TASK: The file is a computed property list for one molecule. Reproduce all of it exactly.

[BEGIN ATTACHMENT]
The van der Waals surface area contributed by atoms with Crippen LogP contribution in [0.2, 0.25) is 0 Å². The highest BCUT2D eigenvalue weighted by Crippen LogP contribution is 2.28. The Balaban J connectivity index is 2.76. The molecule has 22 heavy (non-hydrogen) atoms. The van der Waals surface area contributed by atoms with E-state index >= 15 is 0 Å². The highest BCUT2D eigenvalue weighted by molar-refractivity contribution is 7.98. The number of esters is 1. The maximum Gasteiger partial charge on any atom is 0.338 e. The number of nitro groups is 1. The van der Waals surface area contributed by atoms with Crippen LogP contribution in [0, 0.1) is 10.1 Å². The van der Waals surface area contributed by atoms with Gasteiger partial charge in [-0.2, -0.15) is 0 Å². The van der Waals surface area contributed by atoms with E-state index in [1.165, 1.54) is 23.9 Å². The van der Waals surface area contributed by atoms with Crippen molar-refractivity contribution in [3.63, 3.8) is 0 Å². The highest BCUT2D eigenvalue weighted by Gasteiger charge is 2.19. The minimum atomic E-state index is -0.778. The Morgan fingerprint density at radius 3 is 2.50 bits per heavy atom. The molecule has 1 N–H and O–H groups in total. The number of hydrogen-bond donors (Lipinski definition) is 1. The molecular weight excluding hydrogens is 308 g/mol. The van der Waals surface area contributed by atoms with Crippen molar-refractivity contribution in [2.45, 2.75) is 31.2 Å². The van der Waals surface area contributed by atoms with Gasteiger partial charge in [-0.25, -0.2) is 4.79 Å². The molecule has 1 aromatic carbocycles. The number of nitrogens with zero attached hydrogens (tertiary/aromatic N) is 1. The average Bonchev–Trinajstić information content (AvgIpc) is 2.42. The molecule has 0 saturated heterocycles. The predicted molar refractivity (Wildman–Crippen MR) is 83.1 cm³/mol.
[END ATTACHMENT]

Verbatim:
The van der Waals surface area contributed by atoms with Crippen LogP contribution in [0.2, 0.25) is 0 Å². The highest BCUT2D eigenvalue weighted by Crippen LogP contribution is 2.28. The Balaban J connectivity index is 2.76. The molecule has 22 heavy (non-hydrogen) atoms. The van der Waals surface area contributed by atoms with E-state index >= 15 is 0 Å². The highest BCUT2D eigenvalue weighted by molar-refractivity contribution is 7.98. The number of esters is 1. The maximum Gasteiger partial charge on any atom is 0.338 e. The number of nitro groups is 1. The van der Waals surface area contributed by atoms with Crippen LogP contribution in [0, 0.1) is 10.1 Å². The van der Waals surface area contributed by atoms with Gasteiger partial charge in [-0.2, -0.15) is 0 Å². The van der Waals surface area contributed by atoms with E-state index in [1.165, 1.54) is 23.9 Å². The van der Waals surface area contributed by atoms with Crippen molar-refractivity contribution in [3.63, 3.8) is 0 Å². The highest BCUT2D eigenvalue weighted by Gasteiger charge is 2.19. The minimum atomic E-state index is -0.778. The Morgan fingerprint density at radius 3 is 2.50 bits per heavy atom. The molecule has 1 N–H and O–H groups in total. The number of hydrogen-bond donors (Lipinski definition) is 1. The molecular weight excluding hydrogens is 308 g/mol. The van der Waals surface area contributed by atoms with Crippen molar-refractivity contribution in [2.45, 2.75) is 31.2 Å². The van der Waals surface area contributed by atoms with Gasteiger partial charge in [-0.25, -0.2) is 4.79 Å². The molecule has 1 aromatic carbocycles. The number of nitrogens with zero attached hydrogens (tertiary/aromatic N) is 1. The average Bonchev–Trinajstić information content (AvgIpc) is 2.42. The molecule has 0 saturated heterocycles. The predicted molar refractivity (Wildman–Crippen MR) is 83.1 cm³/mol.